This is not really a tangent.
I had a graduate student who just received her MS. Her research area was in Geosciences Education....and her primary focus was following a group of students, elementary, non-majors university students and majors in meteorology, and the way they learn. All were enrolled in a meteorology class of one sort or another, and they were asked questions before they took the class.
All were asked a set of questions about major weather elements and how they perceived the reasons for those elements (for example "clouds" or "tornadoes").
As you can imagine, all had different ideas about those elements and how they formed or why they occurred, and most had wrong, preconceived "popular fiction" notions of what they were and why they occurred.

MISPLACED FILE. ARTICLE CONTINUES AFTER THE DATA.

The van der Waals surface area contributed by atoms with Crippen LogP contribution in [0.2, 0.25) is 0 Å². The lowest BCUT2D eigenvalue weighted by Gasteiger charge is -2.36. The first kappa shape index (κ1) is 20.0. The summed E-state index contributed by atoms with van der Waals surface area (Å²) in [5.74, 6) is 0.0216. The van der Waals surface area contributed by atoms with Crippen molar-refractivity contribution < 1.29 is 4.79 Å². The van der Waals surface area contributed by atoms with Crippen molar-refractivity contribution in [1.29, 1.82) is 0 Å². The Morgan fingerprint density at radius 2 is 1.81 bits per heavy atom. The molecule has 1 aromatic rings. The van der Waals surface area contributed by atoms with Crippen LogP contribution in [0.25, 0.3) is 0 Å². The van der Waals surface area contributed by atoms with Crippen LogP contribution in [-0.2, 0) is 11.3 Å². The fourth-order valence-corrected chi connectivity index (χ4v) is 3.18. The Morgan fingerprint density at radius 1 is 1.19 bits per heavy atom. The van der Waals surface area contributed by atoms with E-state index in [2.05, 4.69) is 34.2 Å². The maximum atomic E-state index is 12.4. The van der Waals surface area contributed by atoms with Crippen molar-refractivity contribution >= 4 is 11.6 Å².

Several months after the conclusion of the class, each set of students were asked the same questions. Despite being taught the "correct" definitions and reasons for each of the phenomena, all sets of students returned to their original preconceived notions to a greater or lesser extent. The "lesser" extent group, as you would imagine, were the meteorology majors, who did retain most of the correct interpretation.
But for most, the "wrong" answer that was comfortable to them, is what they returned to. They were unable to articulate the right answer, even after being presented with the facts and the science (depending upon the level).
We realize that part of the issue maybe the way the material is presented (in other words, it was the teaching that was at issue). But I found it very interesting that people wanted to persist with the "wrong" answer even after being told they were wrong.
Take southbeach, for example.....
Oh, sorry. I digress.